The experiences shared by these students are just the tip of the iceberg. More scary is that it seems that the excessive suspensions of black and brown kids is happening by design.  No blacks. No muslims. No bangers. No pregnant girls. No Burmese. No “juveniles delinquents.” These are the stereotypes that not only students but I myself  have to confront each day. It feels like certain kids are disposable, like yesterday’s trash; this is heartbreaking for me because almost all of them look like me.  Am I to believe that as a group we are so traumatized that our kids are damaged goods from the time they enter kindergarten? Because that’s when it starts. That’s when little black kids begin to hear that they are not good enough. Black students are disproportionately suspended from class, starting as early as preschool, according to new data from the U.S. Department of Education collected from all public school districts during the 2013–2014 school year. Outgoing Secretary of Education John King has said publicly that the data shows that students of color, English language learners and students with disabilities are facing serious educational inequities, including when it comes to school discipline and suspensions.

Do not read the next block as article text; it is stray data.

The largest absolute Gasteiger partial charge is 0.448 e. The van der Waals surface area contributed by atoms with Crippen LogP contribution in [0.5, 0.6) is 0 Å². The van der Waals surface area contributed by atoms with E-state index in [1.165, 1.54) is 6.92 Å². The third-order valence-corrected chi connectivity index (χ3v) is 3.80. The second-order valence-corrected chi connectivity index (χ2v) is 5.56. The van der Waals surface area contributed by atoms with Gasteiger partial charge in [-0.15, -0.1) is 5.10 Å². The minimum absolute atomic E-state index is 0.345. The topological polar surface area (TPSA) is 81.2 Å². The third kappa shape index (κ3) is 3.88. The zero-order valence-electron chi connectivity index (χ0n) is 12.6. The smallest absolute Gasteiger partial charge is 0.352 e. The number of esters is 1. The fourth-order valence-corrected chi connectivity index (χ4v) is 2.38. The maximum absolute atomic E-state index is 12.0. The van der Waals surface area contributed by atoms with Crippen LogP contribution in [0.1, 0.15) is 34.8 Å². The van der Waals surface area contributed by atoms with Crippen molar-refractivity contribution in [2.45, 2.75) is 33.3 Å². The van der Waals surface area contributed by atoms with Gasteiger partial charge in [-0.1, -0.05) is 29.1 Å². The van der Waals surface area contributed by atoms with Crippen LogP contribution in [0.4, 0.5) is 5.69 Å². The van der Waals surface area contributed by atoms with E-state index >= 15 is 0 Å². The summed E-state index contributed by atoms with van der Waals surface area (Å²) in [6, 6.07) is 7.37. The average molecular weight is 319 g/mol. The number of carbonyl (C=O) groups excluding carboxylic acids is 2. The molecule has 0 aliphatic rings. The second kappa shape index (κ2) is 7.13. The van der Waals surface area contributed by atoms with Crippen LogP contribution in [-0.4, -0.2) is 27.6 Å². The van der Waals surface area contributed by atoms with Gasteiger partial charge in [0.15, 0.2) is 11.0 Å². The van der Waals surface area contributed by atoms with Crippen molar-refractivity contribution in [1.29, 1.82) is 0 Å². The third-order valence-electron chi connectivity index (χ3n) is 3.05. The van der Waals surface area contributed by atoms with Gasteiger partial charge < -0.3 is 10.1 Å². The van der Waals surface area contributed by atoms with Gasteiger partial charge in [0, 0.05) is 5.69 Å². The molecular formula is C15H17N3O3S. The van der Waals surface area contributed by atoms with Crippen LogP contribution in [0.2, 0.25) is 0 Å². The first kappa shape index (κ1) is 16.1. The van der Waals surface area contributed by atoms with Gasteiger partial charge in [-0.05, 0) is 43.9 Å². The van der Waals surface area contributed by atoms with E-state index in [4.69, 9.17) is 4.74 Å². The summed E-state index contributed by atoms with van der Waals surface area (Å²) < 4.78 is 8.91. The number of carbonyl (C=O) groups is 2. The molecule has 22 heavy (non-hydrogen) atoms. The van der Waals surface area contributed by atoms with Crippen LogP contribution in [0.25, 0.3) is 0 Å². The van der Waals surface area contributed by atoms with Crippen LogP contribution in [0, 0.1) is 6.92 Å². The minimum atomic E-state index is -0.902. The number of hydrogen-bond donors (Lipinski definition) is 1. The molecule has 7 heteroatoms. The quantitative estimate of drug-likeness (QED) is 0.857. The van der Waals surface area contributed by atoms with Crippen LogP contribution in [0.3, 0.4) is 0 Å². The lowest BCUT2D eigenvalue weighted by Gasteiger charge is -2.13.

At the most recent school board meeting in Saint Paul, board members pointed to Restorative Justice as a reason to be hopeful that suspensions will decrease. But it’s hard to be confident when only six schools district wide have implemented a restorative model. How can the school board let business as usual continue after seeing the disparity in the suspension numbers?

Education cannot be the great equalizer if students are pushed out, sent home, and told there is something wrong with them because the system is working just fine. I cannot and will not sit idly by while I see children who look just like me losing out on their chance to learn. I cannot and will not sit idly by while black and brown students are kicked out of school and sent home for minor infractions.  I cannot and will not sit idly by when the Pioneer Press is reporting an increase in suspensions for Black and Native American students.